Cult Cinema: A Field in England

Andrew reviews the psychedelic period thriller, A Field in England.

Before taking on J.G. Ballard with the recently released High-Rise, my first encounter with director Ben Wheatley and his wife/screenwriter Amy Jump came in the form of a black-and-white quickie he did on the fly called A Field in England.  Set in the mid-17th century English Civil War and released on multiple platforms including theaters, home video and on-demand all at once, the film is a hallucinatory horror film involving four deserters in search of buried treasure only to find mind altering mushrooms, magic, necromancy, madness and murder.  Boiled down to six actors, the micro-budget production is an inspired little gem of archaic gothic iconography, kaleidoscopic psychedelia, hypnotic editing and visual flair spoke of the same breath of the great Ken Russell.  Utilizing nothing but the open terrain of the film's title, the costumed thriller is a tense, darkly comic and often creepy trip back into time with startling moments of violence and a quirky mixture of horror and hilarity.  Experimental in visual design yet direct in it's story of ordinary men held at gunpoint while tripping on mushrooms, A Field in England manages to evoke simultaneously beautiful and haunting monochromatic images without the aid of vast resources or a large scale production.  In other words, it does a lot with just six actors in period regalia running around in a field.

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What's immediately striking about Ben Wheatley's film is the dialogue and medieval hymns sung by the cast members, which is a mixture of long lost Old English dialect and juvenile fraternity brother jargon, making the film at once dated and immediate.  Some of the most effective moments in the film involve near silence with the ambient and industrial score by Jim Williams and among the most haunting images is a simple slow motion take of a man walking out of a tent with a crazed look in his eye and a seemingly endless rope tied around his waist and arms, lasting for over a minute.  

There are scenes where we aren't sure what is real or imagined, scenes of graphic violence that will unnerve even the most bloodthirsty gorehounds, scenes of bona fide 1960s inspired psychedelics and a tonal cat and mouse game where we aren't sure whether to laugh or cringe.  Despite having almost no production costs behind the picture, A Field in England is probably the prettiest looking open plain film since Terrence Malick's Days of Heaven thanks to the lovely cinematography by Laurie Rose.  Carrying the minimalist production are comic actor Reece Shearsmith, Julian Barratt of The Mighty Boosh, Michael Smiley as the scuzziest villain in Wheatley's oeuvre and Peter Ferdinando from Snow White & The Huntsman.  From the onset, A Field in England announces itself as an ensemble piece where no one is really the main character yet everyone's place in the story is vital.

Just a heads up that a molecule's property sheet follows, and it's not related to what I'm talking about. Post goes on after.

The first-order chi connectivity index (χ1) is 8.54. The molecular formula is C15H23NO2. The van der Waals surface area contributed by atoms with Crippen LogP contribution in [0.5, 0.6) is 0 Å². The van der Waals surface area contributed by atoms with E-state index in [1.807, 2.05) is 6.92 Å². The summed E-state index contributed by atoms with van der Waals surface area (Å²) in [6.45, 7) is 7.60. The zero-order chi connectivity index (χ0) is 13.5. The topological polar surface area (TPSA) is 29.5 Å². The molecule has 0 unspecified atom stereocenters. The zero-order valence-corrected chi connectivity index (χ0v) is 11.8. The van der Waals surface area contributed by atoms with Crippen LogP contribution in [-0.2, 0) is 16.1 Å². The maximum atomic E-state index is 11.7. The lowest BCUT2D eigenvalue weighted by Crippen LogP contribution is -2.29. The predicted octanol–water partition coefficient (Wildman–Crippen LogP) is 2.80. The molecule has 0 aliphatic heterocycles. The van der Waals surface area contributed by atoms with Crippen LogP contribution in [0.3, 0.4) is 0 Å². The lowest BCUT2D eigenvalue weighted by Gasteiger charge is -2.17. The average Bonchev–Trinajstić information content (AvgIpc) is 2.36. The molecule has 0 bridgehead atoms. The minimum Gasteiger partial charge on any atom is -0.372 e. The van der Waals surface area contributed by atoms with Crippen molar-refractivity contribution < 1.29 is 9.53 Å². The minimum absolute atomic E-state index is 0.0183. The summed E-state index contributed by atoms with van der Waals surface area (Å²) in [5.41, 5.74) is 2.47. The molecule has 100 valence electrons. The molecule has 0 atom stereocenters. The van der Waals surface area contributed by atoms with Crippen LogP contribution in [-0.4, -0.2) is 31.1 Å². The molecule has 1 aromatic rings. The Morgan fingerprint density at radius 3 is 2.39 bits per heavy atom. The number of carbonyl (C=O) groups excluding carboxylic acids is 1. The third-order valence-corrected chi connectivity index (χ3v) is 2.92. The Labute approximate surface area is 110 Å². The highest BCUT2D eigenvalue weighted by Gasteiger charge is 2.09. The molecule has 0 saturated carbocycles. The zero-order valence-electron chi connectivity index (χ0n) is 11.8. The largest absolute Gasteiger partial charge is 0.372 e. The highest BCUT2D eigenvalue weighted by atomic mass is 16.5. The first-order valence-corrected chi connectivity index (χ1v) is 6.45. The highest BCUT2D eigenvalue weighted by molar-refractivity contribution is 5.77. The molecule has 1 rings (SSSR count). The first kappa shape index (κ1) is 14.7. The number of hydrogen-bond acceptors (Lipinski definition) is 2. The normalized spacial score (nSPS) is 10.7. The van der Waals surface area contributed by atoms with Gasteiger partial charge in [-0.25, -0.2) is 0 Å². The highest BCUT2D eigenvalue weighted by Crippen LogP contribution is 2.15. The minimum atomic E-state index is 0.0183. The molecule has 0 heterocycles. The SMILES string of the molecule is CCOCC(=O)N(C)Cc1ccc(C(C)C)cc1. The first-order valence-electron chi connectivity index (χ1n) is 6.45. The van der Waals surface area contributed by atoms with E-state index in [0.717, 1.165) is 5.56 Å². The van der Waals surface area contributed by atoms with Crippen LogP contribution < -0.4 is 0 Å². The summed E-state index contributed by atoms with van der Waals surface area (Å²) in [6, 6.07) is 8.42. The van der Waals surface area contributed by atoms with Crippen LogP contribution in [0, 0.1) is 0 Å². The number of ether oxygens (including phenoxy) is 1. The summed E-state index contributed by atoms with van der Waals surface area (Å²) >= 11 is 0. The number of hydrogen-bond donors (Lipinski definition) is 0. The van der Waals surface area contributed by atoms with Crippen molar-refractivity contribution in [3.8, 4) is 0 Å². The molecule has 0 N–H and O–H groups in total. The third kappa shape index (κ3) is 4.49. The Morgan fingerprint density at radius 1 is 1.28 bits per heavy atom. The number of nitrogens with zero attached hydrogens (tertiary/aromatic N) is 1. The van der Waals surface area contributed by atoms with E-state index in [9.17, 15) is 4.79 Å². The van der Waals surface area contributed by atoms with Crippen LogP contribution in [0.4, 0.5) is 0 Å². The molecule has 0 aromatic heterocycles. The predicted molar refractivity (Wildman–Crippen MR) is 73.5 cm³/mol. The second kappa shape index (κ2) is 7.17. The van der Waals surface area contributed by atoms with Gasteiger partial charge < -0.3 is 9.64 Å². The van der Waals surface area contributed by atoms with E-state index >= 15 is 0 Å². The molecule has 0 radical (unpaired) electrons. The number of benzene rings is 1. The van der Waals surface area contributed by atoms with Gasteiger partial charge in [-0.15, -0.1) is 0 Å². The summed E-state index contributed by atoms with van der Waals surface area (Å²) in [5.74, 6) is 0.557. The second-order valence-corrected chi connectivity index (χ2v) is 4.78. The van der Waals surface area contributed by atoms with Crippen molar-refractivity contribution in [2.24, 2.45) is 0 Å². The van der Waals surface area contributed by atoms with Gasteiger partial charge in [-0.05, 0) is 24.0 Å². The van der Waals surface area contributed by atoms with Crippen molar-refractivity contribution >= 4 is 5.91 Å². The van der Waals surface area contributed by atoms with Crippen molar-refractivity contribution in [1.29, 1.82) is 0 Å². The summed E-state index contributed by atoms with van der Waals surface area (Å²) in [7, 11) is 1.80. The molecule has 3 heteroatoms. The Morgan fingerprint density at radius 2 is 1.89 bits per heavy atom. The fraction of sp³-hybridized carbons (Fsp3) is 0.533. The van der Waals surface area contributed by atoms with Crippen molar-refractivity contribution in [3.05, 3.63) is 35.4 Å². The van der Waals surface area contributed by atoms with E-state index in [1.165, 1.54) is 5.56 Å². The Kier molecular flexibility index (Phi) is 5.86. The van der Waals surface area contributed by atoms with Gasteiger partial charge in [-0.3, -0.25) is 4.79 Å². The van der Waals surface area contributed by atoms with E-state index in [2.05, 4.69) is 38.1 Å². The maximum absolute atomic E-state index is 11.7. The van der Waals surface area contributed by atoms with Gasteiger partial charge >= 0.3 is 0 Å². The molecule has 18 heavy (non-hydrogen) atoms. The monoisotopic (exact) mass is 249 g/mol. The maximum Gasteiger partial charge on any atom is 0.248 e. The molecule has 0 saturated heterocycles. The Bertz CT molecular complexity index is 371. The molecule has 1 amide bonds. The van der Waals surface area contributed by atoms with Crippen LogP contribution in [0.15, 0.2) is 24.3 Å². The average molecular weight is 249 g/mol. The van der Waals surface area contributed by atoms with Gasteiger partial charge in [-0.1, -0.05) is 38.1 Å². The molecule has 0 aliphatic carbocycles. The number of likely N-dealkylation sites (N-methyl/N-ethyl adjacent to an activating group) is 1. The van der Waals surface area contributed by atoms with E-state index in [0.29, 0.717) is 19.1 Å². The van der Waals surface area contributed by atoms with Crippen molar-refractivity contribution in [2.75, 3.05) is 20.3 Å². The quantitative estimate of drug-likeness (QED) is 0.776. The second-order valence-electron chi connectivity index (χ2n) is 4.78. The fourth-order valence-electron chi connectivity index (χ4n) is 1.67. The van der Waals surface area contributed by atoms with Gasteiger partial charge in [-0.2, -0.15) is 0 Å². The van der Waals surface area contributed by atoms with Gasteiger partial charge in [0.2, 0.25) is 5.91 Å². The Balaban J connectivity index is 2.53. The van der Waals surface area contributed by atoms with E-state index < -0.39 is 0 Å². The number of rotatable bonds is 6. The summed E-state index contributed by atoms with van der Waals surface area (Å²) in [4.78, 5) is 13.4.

Fans of Sightseers and Kill List as well as newcomers to Wheatley through High-Rise will likely find A Field in England to be what it is: one of his smaller productions.  Although miniscule in size, this first encounter with Wheatley for myself was a hypnotic and compulsively watchable cinematic experience which genuinely transported me back to a time when the thin line between magic and madness was nearly indistinguishable.  The performances across the board are solid, the horrors are genuinely shocking and the images are as fantastic as they are madcap.  Proof positive that you don't need large crews and millions of dollars to make a good movie, A Field in England is a clandestine little number which arrived under the radar in the U.S. but drew strong plaudits from the likes of Martin Scorsese who called the film 'a stunning cinematic experience'.  As it stands today in the pantheon of quote on quote "trippy" movies, while nowhere near the head over heels sensory overload that was Gaspar Noe's Enter the Void, through the use of rapid fire editing and surreal images of black smoke filling the sky, it comes pretty close in its own right.  No it doesn't reach the heights of director Ben Wheatley's latest venture in surrealism, but we often don't see a period piece married to the horror genre with more than a few hallucinogens everyday let alone one which comes together quite as well as A Field in England does. 


-  Andrew Kotwicki